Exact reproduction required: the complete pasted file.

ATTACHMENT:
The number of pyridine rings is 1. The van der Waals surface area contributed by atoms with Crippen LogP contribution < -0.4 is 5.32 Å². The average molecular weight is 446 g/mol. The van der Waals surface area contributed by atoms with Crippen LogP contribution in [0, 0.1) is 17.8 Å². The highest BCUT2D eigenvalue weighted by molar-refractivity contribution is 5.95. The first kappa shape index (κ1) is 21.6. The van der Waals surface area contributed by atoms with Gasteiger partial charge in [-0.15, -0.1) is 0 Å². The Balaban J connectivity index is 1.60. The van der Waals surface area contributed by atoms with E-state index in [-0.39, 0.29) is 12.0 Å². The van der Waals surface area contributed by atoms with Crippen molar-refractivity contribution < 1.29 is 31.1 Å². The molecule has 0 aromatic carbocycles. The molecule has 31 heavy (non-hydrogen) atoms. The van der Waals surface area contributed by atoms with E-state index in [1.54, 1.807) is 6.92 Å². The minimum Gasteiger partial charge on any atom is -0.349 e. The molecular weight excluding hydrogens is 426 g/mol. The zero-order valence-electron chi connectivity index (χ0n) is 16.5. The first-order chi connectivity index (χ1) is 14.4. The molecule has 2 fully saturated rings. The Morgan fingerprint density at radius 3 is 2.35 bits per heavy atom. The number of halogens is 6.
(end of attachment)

The number of pyridine rings is 1. The van der Waals surface area contributed by atoms with Crippen LogP contribution < -0.4 is 5.32 Å². The average molecular weight is 446 g/mol. The van der Waals surface area contributed by atoms with Crippen LogP contribution in [0, 0.1) is 17.8 Å². The highest BCUT2D eigenvalue weighted by molar-refractivity contribution is 5.95. The first kappa shape index (κ1) is 21.6. The van der Waals surface area contributed by atoms with Gasteiger partial charge in [-0.15, -0.1) is 0 Å². The Balaban J connectivity index is 1.60. The van der Waals surface area contributed by atoms with E-state index in [-0.39, 0.29) is 12.0 Å². The van der Waals surface area contributed by atoms with Crippen molar-refractivity contribution < 1.29 is 31.1 Å². The molecule has 0 aromatic carbocycles. The molecule has 31 heavy (non-hydrogen) atoms. The van der Waals surface area contributed by atoms with E-state index in [1.54, 1.807) is 6.92 Å². The minimum Gasteiger partial charge on any atom is -0.349 e. The molecular weight excluding hydrogens is 426 g/mol. The zero-order valence-electron chi connectivity index (χ0n) is 16.5. The first-order chi connectivity index (χ1) is 14.4. The molecule has 2 fully saturated rings. The Morgan fingerprint density at radius 3 is 2.35 bits per heavy atom. The number of halogens is 6.